An instructive biblical case study on immigration is found in the family of Jacob, also called Israel, migrating to Egypt to escape a famine. In the ancient world, famines—usually caused by regional drought—were a somewhat regular natural occurrence that caused people to migrate to other areas. The family of Israel arrived in Egypt under circumstances similar to that of those seeking refugee status today, and the process they went through gives insight into the immigration customs of the time.
What’s relevant to today’s immigration debate is that Israel sought legal permission from Egypt’s ruler before entering the land: “And they said to Pharaoh, ‘We have come to dwell in the land, because your servants have no pasture for their flocks, for the famine is severe in the land of Canaan. Now therefore, please let your servants dwell in the land of Goshen’” (Genesis 47:4).
This exchange demonstrates that the accepted practice even in ancient times was to obtain legal permission from the government. Moreover, we observe in Genesis 47:6 that their stay came with terms specifying where they would live, what their profession would be, and that some of them would serve Pharaoh directly. The word for “dwell” in Genesis 47:4 is gor, from the same root as ger, discussed above, and this is how Israel became “strangers” or ger’im in Egypt.
The family of Israel at that time was large enough to be its own community, with a total of 70 people divided among 12 family units. They had no apparent intention of integrating into Egypt’s pagan culture, which developed into mistrust with eventual disastrous results.
Exodus 1 gives the cautionary tale of how the Israelites’ isolation from Egyptian society and continued population growth created friction with their hosts that reached a critical point when the politics of Egypt took a sudden turn and a new ruler came into power: “And he said to his people, ‘Look, the people of the children of Israel are more and mightier than we; come, let us deal shrewdly with them, lest they multiply, and it happen, in the event of war, that they also join our enemies and fight against us’” (Exodus 1:9-10).
What followed was the harsh enslavement of the people of Israel. The indiscriminant killing of sons born to the Israelites was the turning point of oppression when God determined to intervene. He delivered Israel out of slavery in Egypt and thoroughly punished the Egyptians who had shown such malice toward an enclave of people descended from peaceful legal immigrants.
While nations do have authority that is appointed by God, that authority is limited by the command to uphold justice. The king of Egypt had the right to determine whether the family of Israel could enter and live in his land, and he could have refused Israel’s request to settle there if he chose. He also exercised the right to restrict where they could live and what their occupation would be, as well as to draft some of them into the service of his government.
By contrast, the later king of Egypt had no right to enslave the vast community descended from these people and murder its children. Rather than legally negotiating and giving them the choice of whether to stay on new terms, he bypassed any legitimate process out of fear and hardness of heart. This is the full context and weight of the command later given to Israel: “You shall not oppress the stranger . . . because you were strangers in the land of Egypt” (Exodus 22:21).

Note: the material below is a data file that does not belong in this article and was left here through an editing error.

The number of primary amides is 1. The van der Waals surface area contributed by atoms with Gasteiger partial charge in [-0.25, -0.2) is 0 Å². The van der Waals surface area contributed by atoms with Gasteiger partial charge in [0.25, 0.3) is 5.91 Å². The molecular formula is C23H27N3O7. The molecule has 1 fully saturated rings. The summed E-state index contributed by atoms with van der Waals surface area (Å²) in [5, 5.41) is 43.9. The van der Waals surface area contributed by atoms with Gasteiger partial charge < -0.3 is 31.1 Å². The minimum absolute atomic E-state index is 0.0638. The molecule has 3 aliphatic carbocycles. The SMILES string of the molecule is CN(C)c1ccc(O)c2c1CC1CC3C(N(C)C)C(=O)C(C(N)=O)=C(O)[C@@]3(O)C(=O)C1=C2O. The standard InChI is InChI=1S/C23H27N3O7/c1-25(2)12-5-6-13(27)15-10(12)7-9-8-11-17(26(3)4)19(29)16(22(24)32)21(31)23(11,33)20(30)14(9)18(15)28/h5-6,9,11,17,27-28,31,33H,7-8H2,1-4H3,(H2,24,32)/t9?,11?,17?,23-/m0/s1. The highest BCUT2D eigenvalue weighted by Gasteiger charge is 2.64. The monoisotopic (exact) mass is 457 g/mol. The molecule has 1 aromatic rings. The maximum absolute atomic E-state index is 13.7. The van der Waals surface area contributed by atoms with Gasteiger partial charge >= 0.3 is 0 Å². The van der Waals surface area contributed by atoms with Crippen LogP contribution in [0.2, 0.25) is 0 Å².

Still more on what the Bible says about immigration may be found by searching on the Internet for these recommended articles: Rick Lanser, “What Is God’s Perspective on Immigration?” biblearchaeology.org, Jan. 28, 2017; James Hoffmeier, “Jeff Sessions Got It Right on Immigrants and the Bible,” ReligionNews.com, Jan. 10, 2017 (Hoffmeier has also written a book on the subject: The Immigration Crisis: Immigrants, Aliens, and the Bible, 2009.)
Immigration in America today
Today the United States maintains three basic classifications—citizens, permanent residents who hold green cards, and temporary visitors who are granted visas. Green card holders may work and travel freely, and are allowed to apply for full citizenship after five years, granting them the privilege of voting among other rights.
Students, tourists and foreign workers are issued temporary visas that allow them to pursue preapproved activities. For example, someone with a tourist visa cannot enroll in a university, and a student visa does not confer the right to seek employment. Visas automatically expire after a predetermined period, after which one can apply for a new visa, leave the country, or else be in violation of the law.
It’s also illegal to enter the United States as a non-citizen without a visa. Those who do not follow the law put themselves at risk of being forcibly removed from the country or otherwise punished.
In 1986, President Ronald Reagan granted amnesty to more than 3 million people who had illegally entered the country from the border with Mexico. This allowed them an opportunity to obtain legal visas while absolving them of punishment for their unlawful entry.
However, illegal immigration has continued because of the ongoing lack of security at the nation’s southern border. According to data from the Pew Research Center, more than 11 million unauthorized immigrants live in the United States today, and many feel that another amnesty program is not the answer.